So we did it – we put on our second intranet conference, and again filled the hall with intranet and comms people from across the country and across industries.
Brian and I are very pleased, obviously, to have been able to do this for you. We did last year’s conference because there was a real need for a vendor neutral practitioner led conference, and although there are more intranet related conferences this year, we’ve proved (you’ve proved) that there’s a need for our fast-paced and informal conference and discussions.
But what really happened on the day?
We were ten minutes late starting, because there was trouble on the trains and the Central Line, and about 30 people streamed in a few minutes after our scheduled start time of 9:10am. However, we lost one speaker owing to illness, so this ten minute delay did not dramatically affect our timings, which as you might have noticed from the agenda, were hilariously specific and to-the-minute.
This was the fourth time that Brian and I had ever met; we work together every day (as partners in our new limited company) digitally, and so it was a real pleasure to be together. As you might have noticed, we don’t script ourselves, and so we just take to the stage every so often to explain proceedings as best we can. Somebody told me that we sounded good together (The Odd Couple…) so that was nice.
Lunch turned into a sit down affair, which seemed very friendly.
Hosting both the Information Manager of the Year Award (UKeiG) and the Intranet Innovation Awards (UK) (Step Two) is an honour, and highlighted the crucial role of metadata, and also DIY efforts and design focus. We had two of the Innovation winners on stage with case studies (Shaula from RPP and Martin from Barclays) so that was great.
As we got into the afternoon, we transformed into an unconference. I bribed the first five practitioners to pitch topics for conversations with books from Oscar Berg and Mark Morrell, but it was an open process and between everyone we offered 28 sessions across 7 separate rooms (if that sounds manic, participants could generally only choose four to go to, phew).
While the unconference part of the day must, we feel, remain unplanned and free flowing, we did hear a couple of suggestions as to how we might streamline the pitches and the building of the schedule (which was on two boards and two big screens this year). What we might do next year, is take five or six ‘good ideas’ for discussion topics from the morning’s presentations and pre-populate the board schedule. We still must, we feel, ask for pitches from participants (what with it being an unconference) but perhaps a few pre-scheduled discussions will help get the ball rolling.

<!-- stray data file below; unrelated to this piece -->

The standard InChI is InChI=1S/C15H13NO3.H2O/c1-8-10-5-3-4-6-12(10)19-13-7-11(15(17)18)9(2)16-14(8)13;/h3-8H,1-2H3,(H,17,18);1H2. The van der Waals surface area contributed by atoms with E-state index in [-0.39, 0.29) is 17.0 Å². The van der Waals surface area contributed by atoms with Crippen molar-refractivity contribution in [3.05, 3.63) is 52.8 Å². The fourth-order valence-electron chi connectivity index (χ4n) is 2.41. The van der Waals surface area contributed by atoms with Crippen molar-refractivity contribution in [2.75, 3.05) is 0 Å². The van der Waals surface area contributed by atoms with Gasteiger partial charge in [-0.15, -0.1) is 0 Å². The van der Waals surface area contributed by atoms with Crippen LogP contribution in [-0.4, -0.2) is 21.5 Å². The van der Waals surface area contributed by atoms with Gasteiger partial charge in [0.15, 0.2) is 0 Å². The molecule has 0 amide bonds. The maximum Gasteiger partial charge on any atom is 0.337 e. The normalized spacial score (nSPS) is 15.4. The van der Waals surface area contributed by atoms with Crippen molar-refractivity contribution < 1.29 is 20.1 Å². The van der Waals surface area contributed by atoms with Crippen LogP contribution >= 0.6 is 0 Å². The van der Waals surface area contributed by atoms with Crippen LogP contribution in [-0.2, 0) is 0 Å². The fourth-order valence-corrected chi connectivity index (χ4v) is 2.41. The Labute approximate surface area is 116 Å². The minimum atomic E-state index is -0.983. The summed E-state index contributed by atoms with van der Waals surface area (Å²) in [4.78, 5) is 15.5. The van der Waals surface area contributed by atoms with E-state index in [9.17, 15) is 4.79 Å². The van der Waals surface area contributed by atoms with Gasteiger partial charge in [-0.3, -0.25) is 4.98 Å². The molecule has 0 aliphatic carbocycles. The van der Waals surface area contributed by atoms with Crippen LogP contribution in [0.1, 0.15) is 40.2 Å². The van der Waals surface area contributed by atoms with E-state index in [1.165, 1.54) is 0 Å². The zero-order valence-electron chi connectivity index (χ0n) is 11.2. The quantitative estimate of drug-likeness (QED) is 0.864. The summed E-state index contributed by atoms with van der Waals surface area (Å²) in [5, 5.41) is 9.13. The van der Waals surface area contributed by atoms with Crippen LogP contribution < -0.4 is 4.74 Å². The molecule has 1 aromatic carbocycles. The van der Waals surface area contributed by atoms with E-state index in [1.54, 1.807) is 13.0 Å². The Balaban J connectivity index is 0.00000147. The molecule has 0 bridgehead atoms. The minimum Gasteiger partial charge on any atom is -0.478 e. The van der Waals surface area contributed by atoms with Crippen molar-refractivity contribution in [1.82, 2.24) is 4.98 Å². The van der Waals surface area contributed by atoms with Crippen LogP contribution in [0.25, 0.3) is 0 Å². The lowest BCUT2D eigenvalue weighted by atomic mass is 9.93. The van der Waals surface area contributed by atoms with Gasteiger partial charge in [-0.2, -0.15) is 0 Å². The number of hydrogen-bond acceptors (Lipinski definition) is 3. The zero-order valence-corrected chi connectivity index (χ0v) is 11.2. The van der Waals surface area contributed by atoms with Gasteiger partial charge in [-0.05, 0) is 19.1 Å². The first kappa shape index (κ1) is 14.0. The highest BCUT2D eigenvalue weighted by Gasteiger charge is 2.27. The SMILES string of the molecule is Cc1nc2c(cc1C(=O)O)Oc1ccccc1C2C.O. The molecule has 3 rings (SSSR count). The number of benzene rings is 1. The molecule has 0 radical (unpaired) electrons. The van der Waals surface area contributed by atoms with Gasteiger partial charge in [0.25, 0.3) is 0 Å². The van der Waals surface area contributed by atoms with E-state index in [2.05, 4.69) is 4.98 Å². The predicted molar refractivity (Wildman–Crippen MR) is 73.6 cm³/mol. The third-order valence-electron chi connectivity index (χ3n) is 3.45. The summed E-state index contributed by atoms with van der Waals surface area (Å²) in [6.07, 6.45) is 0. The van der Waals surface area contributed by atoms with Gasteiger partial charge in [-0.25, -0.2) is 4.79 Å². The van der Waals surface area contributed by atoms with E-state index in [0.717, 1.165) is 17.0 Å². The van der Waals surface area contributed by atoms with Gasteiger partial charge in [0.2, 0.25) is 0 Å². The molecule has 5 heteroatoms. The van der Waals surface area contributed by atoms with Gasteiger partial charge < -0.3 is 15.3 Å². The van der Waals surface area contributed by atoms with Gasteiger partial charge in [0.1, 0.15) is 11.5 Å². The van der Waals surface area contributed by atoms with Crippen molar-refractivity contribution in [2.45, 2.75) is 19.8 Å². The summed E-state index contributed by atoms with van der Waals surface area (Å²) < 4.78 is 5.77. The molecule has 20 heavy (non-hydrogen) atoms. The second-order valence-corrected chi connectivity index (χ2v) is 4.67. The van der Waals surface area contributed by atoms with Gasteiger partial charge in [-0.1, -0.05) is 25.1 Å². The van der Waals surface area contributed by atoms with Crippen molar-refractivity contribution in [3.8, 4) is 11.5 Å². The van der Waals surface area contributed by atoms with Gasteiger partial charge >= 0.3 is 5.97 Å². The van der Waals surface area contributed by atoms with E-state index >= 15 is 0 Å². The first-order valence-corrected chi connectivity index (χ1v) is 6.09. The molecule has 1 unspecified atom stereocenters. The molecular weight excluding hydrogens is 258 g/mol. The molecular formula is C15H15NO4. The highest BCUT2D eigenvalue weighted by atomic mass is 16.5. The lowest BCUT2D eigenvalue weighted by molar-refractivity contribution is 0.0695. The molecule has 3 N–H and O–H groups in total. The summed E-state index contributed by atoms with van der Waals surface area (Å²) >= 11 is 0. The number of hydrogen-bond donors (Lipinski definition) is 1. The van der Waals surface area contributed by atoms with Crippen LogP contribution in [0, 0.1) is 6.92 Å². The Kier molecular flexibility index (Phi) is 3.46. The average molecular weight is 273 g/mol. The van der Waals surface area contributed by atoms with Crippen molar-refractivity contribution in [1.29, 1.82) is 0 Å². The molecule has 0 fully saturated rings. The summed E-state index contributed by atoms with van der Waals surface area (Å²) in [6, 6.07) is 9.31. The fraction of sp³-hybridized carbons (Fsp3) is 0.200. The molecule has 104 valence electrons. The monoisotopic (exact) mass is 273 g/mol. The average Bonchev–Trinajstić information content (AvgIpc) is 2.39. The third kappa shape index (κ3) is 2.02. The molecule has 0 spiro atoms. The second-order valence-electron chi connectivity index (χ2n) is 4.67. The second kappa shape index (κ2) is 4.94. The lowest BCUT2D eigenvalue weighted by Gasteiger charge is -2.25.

Giving away two copies of Jane McConnell’s influential annual digital workplace trends report was a pleasure. We picked Andrew Hesselden for top tweeter, and also Lisa Riemers for her drawing efforts.
— Lisa Riemers (@lisariemers) October 15, 2015
Then of course we got to give our very own award, the Diamond Award, for remarkable contribution to the intranet community. Naturally, we invited Martin White (2014 winner) on stage to discover and reveal this year’s winner.
We collected your feedback, and will take your thoughts into account when we design next year’s event. Because you filled in your feedback form, you raised £166 for MacMillan Cancer Support. Over drinks, people frequently told me that they loved the format, especially the short sharp lightning talks (just 5 mins on stage). A couple of speakers said that they felt very well directed and looked after, and a couple of speakers suggested that we could provide better timing guidance, and make the presentation files easier to find and open. So we’ll look into that.
Personally, I would like to thank every individual involved for being self-motivated, thoughtful, and helpful. The speakers, the topics, and of course the thoughtful audience made the day.
Further, Brian and I must thank each sponsor for choosing to be involved. Many people remarked on the good value price of our tickets and the expense of the venue (we require a lot of rooms, and a nice hall) and all of that is only possible because of the commitment of sponsors. To be clear, our sponsors are not just ‘there’ because of the opportunity to meet you, but literally ensure that Intranet Now exists. This commercial partnership goes beyond marketing, as is all about supporting the community and the very sector that we all work in.
- Forty-two things I heard at the Intranet Now conference, by Lisa Riemers
- A day at the Intranet Now conference, part 1, by Steve Bynghall
- A Conference For the Community, By the Community #IntranetNow, by Sam Marshall
Moar photoz and tweetz
— luke mepham (@lukemepham) October 13, 2015
— Sam Marshall (@sammarshall) October 13, 2015
— emma prince (@Emma_VIVID) October 13, 2015
— Francis Rowland (@francisrowland) October 13, 2015
— Richard Hare (@RichardHare) October 16, 2015
— Martin White (@IntranetFocus) October 13, 2015
— Intranet Now (@IntranetNow) October 16, 2015
— A monstrous imposition (@Wedge) October 13, 2015
Why are we still referring to the intranet as a single thing? Surely it’s family/collection of interconnected digital tools? #intranetnow
— Andrew Hesselden (@andrewhesselden) October 13, 2015
— A monstrous imposition (@Wedge) October 16, 2015
— Benjamin Ellis (@benjaminellis) October 13, 2015
— Allan Tanner (@weesandy) October 13, 2015
Chosen my unconference sessions: personalisation, perfect dashboards, digi workplace v intranet & managing difficult clients. #intranetnow
— Carolyne Mitchell (@Cal444) October 13, 2015
— Sam Marshall (@sammarshall) October 13, 2015
— Mark Morton (@PontoonDock) October 13, 2015
— Sharon O'Dea (@sharonodea) October 13, 2015
— denise cox (@denisecox) October 14, 2015
— CMSWire.com (@cmswire) October 14, 2015